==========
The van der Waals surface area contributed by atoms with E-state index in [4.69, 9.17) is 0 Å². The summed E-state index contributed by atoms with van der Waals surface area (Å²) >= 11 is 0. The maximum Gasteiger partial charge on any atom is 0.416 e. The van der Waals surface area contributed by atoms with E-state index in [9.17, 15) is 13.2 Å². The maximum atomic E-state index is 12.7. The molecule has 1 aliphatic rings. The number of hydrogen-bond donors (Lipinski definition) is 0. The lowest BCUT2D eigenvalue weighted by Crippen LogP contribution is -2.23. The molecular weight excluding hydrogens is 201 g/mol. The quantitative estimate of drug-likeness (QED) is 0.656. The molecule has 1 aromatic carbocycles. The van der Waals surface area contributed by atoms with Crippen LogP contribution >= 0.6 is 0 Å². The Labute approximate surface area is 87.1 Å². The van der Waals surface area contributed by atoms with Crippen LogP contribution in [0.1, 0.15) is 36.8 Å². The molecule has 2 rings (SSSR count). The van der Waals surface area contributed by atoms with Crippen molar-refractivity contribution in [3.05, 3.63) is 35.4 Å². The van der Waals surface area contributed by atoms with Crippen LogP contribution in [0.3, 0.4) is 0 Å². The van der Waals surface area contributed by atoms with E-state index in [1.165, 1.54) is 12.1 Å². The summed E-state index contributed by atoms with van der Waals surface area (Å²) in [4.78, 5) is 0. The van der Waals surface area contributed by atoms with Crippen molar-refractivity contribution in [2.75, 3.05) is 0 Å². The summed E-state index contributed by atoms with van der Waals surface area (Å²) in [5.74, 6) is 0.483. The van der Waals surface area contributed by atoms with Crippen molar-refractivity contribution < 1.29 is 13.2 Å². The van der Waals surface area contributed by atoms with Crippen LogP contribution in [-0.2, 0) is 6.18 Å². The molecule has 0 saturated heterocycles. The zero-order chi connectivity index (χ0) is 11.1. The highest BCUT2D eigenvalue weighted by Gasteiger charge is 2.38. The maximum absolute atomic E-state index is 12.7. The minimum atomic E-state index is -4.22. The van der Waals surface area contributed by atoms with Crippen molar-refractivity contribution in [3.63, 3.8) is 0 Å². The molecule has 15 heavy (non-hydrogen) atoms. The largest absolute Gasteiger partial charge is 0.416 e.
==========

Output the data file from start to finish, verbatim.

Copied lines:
The van der Waals surface area contributed by atoms with E-state index in [4.69, 9.17) is 0 Å². The summed E-state index contributed by atoms with van der Waals surface area (Å²) >= 11 is 0. The maximum Gasteiger partial charge on any atom is 0.416 e. The van der Waals surface area contributed by atoms with E-state index in [9.17, 15) is 13.2 Å². The maximum atomic E-state index is 12.7. The molecule has 1 aliphatic rings. The number of hydrogen-bond donors (Lipinski definition) is 0. The lowest BCUT2D eigenvalue weighted by Crippen LogP contribution is -2.23. The molecular weight excluding hydrogens is 201 g/mol. The quantitative estimate of drug-likeness (QED) is 0.656. The molecule has 1 aromatic carbocycles. The van der Waals surface area contributed by atoms with Crippen LogP contribution >= 0.6 is 0 Å². The Labute approximate surface area is 87.1 Å². The van der Waals surface area contributed by atoms with Crippen LogP contribution in [0.1, 0.15) is 36.8 Å². The molecule has 2 rings (SSSR count). The van der Waals surface area contributed by atoms with Crippen molar-refractivity contribution in [3.05, 3.63) is 35.4 Å². The van der Waals surface area contributed by atoms with Crippen LogP contribution in [0.3, 0.4) is 0 Å². The van der Waals surface area contributed by atoms with E-state index in [1.165, 1.54) is 12.1 Å². The summed E-state index contributed by atoms with van der Waals surface area (Å²) in [4.78, 5) is 0. The van der Waals surface area contributed by atoms with Crippen molar-refractivity contribution in [2.75, 3.05) is 0 Å². The summed E-state index contributed by atoms with van der Waals surface area (Å²) in [5.74, 6) is 0.483. The van der Waals surface area contributed by atoms with Crippen molar-refractivity contribution < 1.29 is 13.2 Å². The van der Waals surface area contributed by atoms with Crippen LogP contribution in [-0.2, 0) is 6.18 Å². The molecule has 0 saturated heterocycles. The zero-order chi connectivity index (χ0) is 11.1. The highest BCUT2D eigenvalue weighted by Gasteiger charge is 2.38. The maximum absolute atomic E-state index is 12.7. The minimum atomic E-state index is -4.22. The van der Waals surface area contributed by atoms with Crippen molar-refractivity contribution in [3.63, 3.8) is 0 Å². The molecule has 15 heavy (non-hydrogen) atoms. The largest absolute Gasteiger partial charge is 0.416 e.